There are several ways to teach kids how to make professional grade 3D games, and one of the most popular options is to use an existing game engine such as Unreal or Unity.
There are several good courses available online on learning these engines, and there will likely be some local options for you to explore as well.
5. Programming drones or robots (Suggested languages: Arduino, Blockly, Scratch)
Programming robots and drones is an excellent way to teaching coding to kids who enjoy hands on projects. The Arduino programming language is a set of C/C++ functions that can be called from code, and kids can learn how to give robots and drones special commands, have them complete obstacle courses, and more.
Students ages 12 and up might enjoy robotics kits from CoDrone, which includes an excellent starter kit and Arduino curriculum. For younger students who are not comfortable with the keyboard there are several robotics kits such as MakeBlock and Sphero that use Scratch 2.0.
6. Developing Mobile Apps (Suggested languages: HTML5, Swift, Objective-C, Java)
Developing mobile games apps can be a fun way to teaching kids coding. If your child is interested in building an Android app with Android studio, Java will be the language to learn. If your child is interest in building an Apple iOS app, he or she will need to learn Swift or Objective-C while using Apple’s XCode text editor.
What do Programming Languages Look Like?
Below we’ve listed some of the languages suggested above. The example code we’ve given shows how several programming languages can be used to print the text “Today is Tuesday” on the console:
Visual Block Languages (Blockly and Scratch)
Visual Block programming allows younger students to use visual blocks to create computer programs, and eliminates some of the frustrations associated with typing on a keyboard. Considered the training wheels of computer programming, visual block platforms are designed to be outgrown, but they are exc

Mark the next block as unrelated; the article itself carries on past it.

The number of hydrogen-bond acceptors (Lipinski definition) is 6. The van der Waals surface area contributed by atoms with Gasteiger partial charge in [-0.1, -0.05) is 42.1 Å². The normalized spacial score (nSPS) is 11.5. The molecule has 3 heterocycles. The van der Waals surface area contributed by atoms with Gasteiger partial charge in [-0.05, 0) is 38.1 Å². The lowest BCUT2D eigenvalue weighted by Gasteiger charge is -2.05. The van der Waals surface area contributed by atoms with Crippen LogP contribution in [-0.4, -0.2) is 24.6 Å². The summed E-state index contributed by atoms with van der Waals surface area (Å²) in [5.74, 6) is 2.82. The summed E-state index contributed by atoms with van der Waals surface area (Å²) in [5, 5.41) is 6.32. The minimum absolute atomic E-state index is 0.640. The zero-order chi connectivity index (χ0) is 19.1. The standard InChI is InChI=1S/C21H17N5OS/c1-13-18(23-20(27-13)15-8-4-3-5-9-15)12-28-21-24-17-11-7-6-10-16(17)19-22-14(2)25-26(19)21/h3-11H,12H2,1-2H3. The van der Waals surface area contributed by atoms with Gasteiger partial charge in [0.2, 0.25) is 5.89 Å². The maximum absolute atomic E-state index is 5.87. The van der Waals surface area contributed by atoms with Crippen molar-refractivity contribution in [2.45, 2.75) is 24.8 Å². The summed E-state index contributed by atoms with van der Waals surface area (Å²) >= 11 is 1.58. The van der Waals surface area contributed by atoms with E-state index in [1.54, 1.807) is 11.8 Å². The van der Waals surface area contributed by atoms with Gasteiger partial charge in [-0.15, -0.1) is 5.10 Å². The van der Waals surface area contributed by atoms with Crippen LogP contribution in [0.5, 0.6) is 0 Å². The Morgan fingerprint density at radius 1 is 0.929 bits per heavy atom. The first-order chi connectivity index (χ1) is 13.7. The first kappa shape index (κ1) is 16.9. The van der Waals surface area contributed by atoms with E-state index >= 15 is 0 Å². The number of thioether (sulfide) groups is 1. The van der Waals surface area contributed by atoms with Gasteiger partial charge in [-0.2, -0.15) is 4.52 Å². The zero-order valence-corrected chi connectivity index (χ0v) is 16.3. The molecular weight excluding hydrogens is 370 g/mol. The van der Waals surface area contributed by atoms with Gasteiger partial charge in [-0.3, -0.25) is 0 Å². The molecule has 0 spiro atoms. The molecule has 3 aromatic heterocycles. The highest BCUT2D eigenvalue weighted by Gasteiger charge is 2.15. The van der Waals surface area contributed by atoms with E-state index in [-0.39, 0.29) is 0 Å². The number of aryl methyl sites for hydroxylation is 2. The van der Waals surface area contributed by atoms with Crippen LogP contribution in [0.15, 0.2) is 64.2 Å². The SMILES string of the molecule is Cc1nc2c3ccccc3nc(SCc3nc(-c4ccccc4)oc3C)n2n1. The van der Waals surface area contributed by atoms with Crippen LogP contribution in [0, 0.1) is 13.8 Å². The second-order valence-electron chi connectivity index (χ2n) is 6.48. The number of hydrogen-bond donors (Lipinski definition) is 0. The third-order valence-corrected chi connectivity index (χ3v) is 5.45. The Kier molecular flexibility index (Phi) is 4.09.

Here’s is an example of how code written using the Blockly visual block language can be used to print the text “Today is Tuesday” on the console:
Java is still one of the most popular object-oriented programming languages in the world. It also so happens to be the language used to create the best-selling game Minecraft, which makes it a very useful language for kids coding. In this code example, we show how to write the same console printout in Java. In Java, we use a String to hold text.
HTML and CSS are programming languages that are actually not programming languages. They are requirements for anyone interested in web development. HTML tells your browser what to do with each section of a webpage, whereas CSS determines what the webpage will look like.
In this example, CSS is used to dictate font, font size, and font color.
Tip #1: If you’re not sure if your kids would like coding, try some free online resources such as Code.org or Scratch to see if they like it.
Tip #2: For young kids ages 5 to 7, it’s often best to start them with visual block languages such as Scratch and Blockly rather than risking frustration with keyboarding. As they develop an interest in coding, you can then try text based coding resources.
Tip #3: Make it fun! If you see that your kids aren’t enjoying a particular program, pull the ripcord and find something that they enjoy. It is easy to gets kids to try computer programming, but it is challenging to keep them engaged.
Do you have any thoughts on the best programming language for kids?
Please leave comments below!